I grew up in the kitchen… sink. My mom is a multitasker and got our baths out of the way while making dinner. Even when my favorite foods were Life cereal and Amy’s mac n cheese, I still appreciated meal time– maybe not for the quality of ingredients or wine pairing that I appreciate today, but still for the depth of conversation and ability to learn via the kitchen table.
Tieing my running shoes on the kitchen floor, stepping out of the kitchen door to wander unknown streets, examine unfamiliar faces, explore unending farmers markets, return home to prepare a meal, to converse with friends, family, strangers– I learned to explore the world with the kitchen as my home base.
I travel in this way, too. And my experience in Quito, Ecuador was especially interesting because I lived with a host family. Much of our initial conversation and relationship revolved around arranging meals. The first morning, I woke up in my family’s home in Quito and was greeted in the kitchen by the smell of fresh juice that my “mom” had just made. We were able to avoid any awkward silence by conversing about food– my favorite types, if I had any allergies, our general arrangements for meal times during the week, etc. She quickly learned of my love for fruit and was excited for me to try Ecuador’s exotic fruits… pitahaya, granadilla, maracúya, the list goes on.
My mom left for work at 4:30 am everyday so I was left to my own devices for breakfast- my time for culinary exploration. I accompanied my traditional Ecuadorian instant coffee with tropical fruits, different types of bread from local bakers, lots of avocado, beans, and my favorite: last night’s dinner with an egg on it.
Family dinners were infrequent because of everyone’s busy schedules (and because Ecuadorians eat less at night due to the high altitude) but when they did happen, they were treasured. And they were also the times in which I learned most. I practiced my Spanish, learned about Ecuadorian cuisine and culture, found out about cool things to do in Ecuador, and formed relationships with my host mom, brother, and sister, who have fascinating lives and jobs but still make time to sponsor host students and ensure an incredible experience in Ecuador.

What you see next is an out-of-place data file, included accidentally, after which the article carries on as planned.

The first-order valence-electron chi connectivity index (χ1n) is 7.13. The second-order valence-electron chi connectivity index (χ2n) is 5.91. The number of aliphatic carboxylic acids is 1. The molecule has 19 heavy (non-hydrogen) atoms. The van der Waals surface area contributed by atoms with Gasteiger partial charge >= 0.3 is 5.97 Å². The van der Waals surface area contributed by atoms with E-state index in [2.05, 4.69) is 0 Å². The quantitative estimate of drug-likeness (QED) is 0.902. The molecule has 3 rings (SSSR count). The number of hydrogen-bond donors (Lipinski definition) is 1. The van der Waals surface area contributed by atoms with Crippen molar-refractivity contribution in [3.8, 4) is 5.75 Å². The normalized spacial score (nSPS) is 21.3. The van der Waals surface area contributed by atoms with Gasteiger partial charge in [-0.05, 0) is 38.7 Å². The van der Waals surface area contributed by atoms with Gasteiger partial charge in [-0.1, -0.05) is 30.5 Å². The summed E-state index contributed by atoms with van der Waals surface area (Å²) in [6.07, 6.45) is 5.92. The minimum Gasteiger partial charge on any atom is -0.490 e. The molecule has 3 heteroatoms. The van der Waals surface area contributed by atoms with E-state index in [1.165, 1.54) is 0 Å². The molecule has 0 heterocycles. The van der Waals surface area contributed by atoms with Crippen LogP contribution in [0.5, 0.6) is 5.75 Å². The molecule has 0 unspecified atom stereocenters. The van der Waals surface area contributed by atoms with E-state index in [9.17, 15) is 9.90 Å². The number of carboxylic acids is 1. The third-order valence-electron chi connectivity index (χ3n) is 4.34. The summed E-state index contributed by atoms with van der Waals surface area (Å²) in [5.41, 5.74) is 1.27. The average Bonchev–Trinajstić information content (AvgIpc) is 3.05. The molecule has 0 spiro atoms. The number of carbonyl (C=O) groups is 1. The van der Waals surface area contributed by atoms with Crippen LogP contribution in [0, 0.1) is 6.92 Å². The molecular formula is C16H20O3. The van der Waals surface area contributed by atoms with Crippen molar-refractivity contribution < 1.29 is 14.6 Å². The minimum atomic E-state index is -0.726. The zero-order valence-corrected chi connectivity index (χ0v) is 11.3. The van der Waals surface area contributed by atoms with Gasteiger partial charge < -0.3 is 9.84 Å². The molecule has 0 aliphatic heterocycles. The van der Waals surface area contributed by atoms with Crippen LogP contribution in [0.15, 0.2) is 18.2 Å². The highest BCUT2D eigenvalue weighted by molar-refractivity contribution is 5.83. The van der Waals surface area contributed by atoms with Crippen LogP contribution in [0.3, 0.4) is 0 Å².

Towards the end of my first semester of college, I was sitting in my 9am spanish class with one of the best professors that I’ve had when we were pleasantly interrupted by two of her colleagues with an announcement about their summer study abroad program. They gave a brief description of the Ecuador trip covering the basics and not much more. Their energy, the fact that I could perfectly understand their Spanish, and their descriptions of the Galapágos had me itching to go. But at that point, it seemed distant and unlikely– an infomercial that sounds cool but you’ll never actually order it.
Except I did. But it wasn’t simple and the decision didn’t happen overnight. I went to another information session about the trip with my friend who was also very interested in going. The pictures, videos, and stories were enticing but the price tag attached seemed out of reach. I pushed it to the back burner for a while hoping that it would fade out and I would find something to do over the summer that was more financially feasible. That idea backfired. I think it made me want to go even more.
I started looking into scholarships and financial aid opportunities. Unfortunately, Georgetown is not able to extend financial aid into summer programs and my advisor strongly encouraged that I look into study abroad options for the semester instead. I kept asking around about scholarships and finally a member of my fellowship told me about the Benjamin A. Gilman International Scholarship. I looked into it and found out that I met all the requirements.